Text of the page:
world renown for many ages, has in modern times been
used to raise a very different crop, its long and level
expanse of plain opposite Lala being covered with corn-
fields in the making of which few reminders of the many
and magnificent buildings connected with the classic
athletic grounds have been allowed to remain and ob-
struct the plow, or rob the roots of room and nutriment.

Pausanias; V. 4. 16.

ELIS 107


Pisa was a fountain in the territory of the Pisatis, a
very ancient people who disappeared after Homer's time.

The town of Pisa was founded by Pelops. Some of its
people, or their successors, went to Italy and founded
the Pisa of Etruria.

The name of the fountain signified "potable, " but even
ancient writers were not agreed on other points regarding
Pisa; some said it had been a city which took its name
from a fountain; while others held that there had been no
such city, but only the fountain, and that the fountain
was the one called Bisa near Cicysium.

Denial of Pisa's existence is accounted for by its having
been completely destroyed in 572 B.C., in the last of many
conflicts its people had with the Eleians over the presi-
dency of the Olympic Festivals, an office that no doubt
controlled a large and profitable patronage.

Pisa is supposed to have occupied the land along the
eastern side of the Olympia athletic grounds by the rivu-
let now called Miraka, whose source, in that case, is the
Spring of Pisa that caused as many discussions as the city
caused conflicts .

StrabojVIII. 3- §3i-



The fountain of Salmone was near a city of the same
name which belonged to the old Pisatis and was founded
by King Salmoneus a brother of Sisyphus, and the son of

Salmoneus came from Thessaly, and he attempted to
usurp the place of Zeus among his subjects, who were


commanded to make their sacrifices to him instead of to
the god. To impress them with his mightiness he pro-
duced thunder and lightning, by driving about in a
chariot to which were loosely attached numbers of re-
sounding substances, and by throwing lighted torches
over their heads from time to time.

In the end, a flash of real lightning destroyed both him
and his city.

The king's daughter Tyro became enamored with the
fountain and often added her tears to its waters which
were the source of the river Enipeus, which was once
called Barnichius, and flowed into the Alpheus near its

There were many reasons for Tyro's tears besides the
sacrilege of Salmoneus. She was so shamefully ill-treated
by her stepmother Sidero that the latter was eventually
killed by Tyro's son, and that son, Pelias, came to a
shocking end at the hands of his own daughters, being
cut up and boiled until there was hardly enough of him
left to bury — a result that no one deplored more than the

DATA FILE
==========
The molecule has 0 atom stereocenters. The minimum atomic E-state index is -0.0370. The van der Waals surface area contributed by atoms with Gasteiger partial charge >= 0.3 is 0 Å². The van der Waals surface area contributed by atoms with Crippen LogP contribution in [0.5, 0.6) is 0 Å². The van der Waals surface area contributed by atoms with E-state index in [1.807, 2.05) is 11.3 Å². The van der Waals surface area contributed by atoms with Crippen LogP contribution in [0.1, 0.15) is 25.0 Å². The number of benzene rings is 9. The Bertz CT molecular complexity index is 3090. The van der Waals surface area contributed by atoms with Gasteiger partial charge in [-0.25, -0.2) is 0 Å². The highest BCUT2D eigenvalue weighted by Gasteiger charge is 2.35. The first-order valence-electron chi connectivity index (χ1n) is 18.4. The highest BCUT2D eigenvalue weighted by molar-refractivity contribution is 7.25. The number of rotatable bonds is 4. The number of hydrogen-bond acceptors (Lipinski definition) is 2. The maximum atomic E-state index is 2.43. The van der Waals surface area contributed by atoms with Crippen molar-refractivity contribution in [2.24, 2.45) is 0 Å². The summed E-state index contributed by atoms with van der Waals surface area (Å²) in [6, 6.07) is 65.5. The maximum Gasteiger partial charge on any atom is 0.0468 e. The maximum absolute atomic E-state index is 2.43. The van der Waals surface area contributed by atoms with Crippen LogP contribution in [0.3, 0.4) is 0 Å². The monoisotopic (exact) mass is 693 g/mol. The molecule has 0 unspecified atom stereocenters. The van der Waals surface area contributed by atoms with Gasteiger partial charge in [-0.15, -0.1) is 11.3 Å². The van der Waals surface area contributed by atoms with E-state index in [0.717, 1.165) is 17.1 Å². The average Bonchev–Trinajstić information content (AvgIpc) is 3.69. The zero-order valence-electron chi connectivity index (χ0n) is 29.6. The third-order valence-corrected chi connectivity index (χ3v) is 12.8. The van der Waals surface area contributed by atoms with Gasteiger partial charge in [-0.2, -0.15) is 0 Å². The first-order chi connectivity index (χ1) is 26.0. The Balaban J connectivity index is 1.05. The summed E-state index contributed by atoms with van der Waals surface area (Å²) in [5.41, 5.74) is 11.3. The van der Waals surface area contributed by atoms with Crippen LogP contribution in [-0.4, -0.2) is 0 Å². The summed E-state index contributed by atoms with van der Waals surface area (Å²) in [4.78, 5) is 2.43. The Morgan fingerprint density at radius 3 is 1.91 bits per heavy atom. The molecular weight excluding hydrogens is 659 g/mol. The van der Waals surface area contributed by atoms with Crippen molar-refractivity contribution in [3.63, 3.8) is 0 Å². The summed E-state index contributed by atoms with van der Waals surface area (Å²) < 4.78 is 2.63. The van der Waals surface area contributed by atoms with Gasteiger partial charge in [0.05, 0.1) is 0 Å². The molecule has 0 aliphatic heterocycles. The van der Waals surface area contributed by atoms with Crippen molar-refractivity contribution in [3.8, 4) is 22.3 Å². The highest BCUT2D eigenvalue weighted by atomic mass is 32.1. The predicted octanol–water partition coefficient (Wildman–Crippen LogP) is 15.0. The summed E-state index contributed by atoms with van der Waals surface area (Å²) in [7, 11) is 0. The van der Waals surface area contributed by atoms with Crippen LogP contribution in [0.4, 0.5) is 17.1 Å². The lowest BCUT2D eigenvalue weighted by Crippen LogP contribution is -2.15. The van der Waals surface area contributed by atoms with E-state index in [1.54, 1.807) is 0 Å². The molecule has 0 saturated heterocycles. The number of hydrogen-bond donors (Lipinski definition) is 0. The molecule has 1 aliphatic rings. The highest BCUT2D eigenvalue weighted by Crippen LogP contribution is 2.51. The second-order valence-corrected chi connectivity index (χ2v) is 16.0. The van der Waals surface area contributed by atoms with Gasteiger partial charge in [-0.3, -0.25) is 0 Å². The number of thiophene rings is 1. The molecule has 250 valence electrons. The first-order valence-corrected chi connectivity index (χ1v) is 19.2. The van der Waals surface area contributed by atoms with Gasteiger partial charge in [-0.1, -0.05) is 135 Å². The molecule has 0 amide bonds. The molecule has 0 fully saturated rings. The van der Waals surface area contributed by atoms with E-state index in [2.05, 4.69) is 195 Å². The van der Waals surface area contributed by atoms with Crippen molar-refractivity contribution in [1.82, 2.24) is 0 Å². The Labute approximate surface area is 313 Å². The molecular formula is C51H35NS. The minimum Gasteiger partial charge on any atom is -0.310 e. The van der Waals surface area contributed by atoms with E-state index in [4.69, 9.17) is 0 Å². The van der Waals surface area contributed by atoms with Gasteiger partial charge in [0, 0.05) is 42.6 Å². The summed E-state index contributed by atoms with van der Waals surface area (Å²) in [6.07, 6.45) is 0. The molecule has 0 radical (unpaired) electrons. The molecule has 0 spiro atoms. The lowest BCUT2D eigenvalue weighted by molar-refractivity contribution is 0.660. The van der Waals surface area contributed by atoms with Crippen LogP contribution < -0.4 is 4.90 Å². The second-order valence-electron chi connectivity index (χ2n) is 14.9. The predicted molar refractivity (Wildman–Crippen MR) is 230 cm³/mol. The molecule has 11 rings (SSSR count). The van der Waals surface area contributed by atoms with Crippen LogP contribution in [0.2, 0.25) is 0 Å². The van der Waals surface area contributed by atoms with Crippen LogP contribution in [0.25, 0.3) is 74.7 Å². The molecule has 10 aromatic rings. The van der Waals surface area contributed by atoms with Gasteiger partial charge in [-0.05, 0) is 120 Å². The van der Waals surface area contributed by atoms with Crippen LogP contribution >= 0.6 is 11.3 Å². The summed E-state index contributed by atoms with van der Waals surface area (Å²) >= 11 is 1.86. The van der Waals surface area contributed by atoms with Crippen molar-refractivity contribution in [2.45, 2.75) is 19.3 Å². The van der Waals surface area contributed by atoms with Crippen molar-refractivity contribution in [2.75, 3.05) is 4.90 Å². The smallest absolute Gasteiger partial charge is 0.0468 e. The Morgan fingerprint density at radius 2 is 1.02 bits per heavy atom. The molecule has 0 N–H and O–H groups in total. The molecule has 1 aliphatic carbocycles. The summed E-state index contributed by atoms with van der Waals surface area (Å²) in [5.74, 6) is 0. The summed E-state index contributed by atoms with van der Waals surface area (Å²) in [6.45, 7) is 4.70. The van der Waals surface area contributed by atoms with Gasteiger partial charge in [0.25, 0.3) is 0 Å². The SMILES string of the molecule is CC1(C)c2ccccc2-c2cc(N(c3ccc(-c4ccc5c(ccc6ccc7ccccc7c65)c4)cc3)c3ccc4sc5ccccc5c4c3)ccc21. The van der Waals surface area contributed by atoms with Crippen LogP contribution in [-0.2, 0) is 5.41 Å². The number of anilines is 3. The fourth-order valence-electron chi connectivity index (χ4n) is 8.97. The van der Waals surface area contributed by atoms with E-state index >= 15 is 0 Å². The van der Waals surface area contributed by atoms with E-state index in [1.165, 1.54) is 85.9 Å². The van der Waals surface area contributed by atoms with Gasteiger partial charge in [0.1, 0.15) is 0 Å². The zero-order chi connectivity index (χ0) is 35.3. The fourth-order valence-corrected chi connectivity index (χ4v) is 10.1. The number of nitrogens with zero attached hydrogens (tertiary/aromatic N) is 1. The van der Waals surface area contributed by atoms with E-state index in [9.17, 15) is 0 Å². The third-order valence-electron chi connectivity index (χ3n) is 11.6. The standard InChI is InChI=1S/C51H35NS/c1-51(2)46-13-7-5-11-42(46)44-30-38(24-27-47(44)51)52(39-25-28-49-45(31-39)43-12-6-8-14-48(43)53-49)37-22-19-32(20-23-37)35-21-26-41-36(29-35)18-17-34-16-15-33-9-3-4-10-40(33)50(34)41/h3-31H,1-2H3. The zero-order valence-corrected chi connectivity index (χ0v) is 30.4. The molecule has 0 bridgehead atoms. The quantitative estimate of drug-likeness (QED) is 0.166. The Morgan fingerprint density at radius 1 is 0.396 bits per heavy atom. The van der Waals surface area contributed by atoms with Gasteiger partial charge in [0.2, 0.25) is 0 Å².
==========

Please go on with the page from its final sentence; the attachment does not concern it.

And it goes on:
daughters, who had followed a recipe given by Medea,
which they fully believed would cause their father's re-
juvenation. (See No. no.)

The stream from the fountain of Salmone was ab-
sorbed by the Alpheus near its mouth and was the last
river, of any size, of the many that the Alpheus greedily
swallowed during its journey to the sea.

Strabo; VIII.3 $32.


The district of Elis had a score, and more, of rivers,
some of which rose beyond its boundaries, but the Springs

ELIS 109

of many of them were indigenous to the district, and, as
leprosy originated in Elis and made its home there, it is
easy to suppose that there was no less enterprise in turn-
ing such Springs to good account than there is at the
Spas of modern resorts.

Something to cure leprosy would have been in the
greatest demand, but other afflictions would also have
cried out for relief, and for these the Spring of Cytherus
offered a general balm. It was apparently a source of the
river of the same name, and belonged to the village of
Heraclea some 50 stadia from Olympia.

It was presided over by four nymphs called the
Ionides; they were Calliphaea, Synallaxis, Pegaea, and
Iasis, and got their collective name from Ion the son of
Gargettus who migrated there from Athens.

The number of the nymphs indicates that the village
did a thriving business in sacrificial fees and offerings from
the patrons of the Spring which was held to be a univer-
sal panacea, so that people bathing in its waters got cured
of pains and aches of every kind.

Heraclea is assumed to have been where the modern
village of Bruma is located, and Strefi, a little brook of
the neighborhood, is supposed to have been called the
Cytherus river.

Pausanias; VI. 22.



Letrini was 180 stadia from Elis, and about 6 stadia
beyond it there was a perennial lake some three stadia
in diameter which was fed from ever-flowing Springs
below it.


Letrini was once a small town but in Pausanias' time
there were only a few buildings of it left, including
a temple with a statue of Alphea Artemis who was
so designated because Alpheus was for a time deeply
fascinated with her; instead of resorting to flight,
however, and crossing the sea by a submarine route
as Arethusa did when she was the object of the affec-
tions of the same lover, Artemis adopted a less stren-
uous and exhausting expedient to rid herself of his
importunities; thus, divining that her admirer had re-
solved to bring his solicitations to a climax, at one of
the nightly revels in which she and her sportive compan-
ions indulged near Letrini, she merely smeared the faces
of her nymphs and herself with a paste of earth and
water, so that Alpheus could not distinguish one mud-
masked beauty from another, and seeing nothing attrac-
tive in any of the dirty divinities, he departed in silence
and disgust.

While -this simple way of checking the advances of
ardent but unwelcome suitors never came into popular
use, it is said that a modification of the stratagem
was adopted by the stanch friends of the nun whose
hair a spying Prioress cut off in the dark for purposes
of identification, only to find in the morning that every-
one of her saintly charges had discarded her crown of

As this perennial lake is the only one mentioned
in the neighborhood of the Artemis incident, it was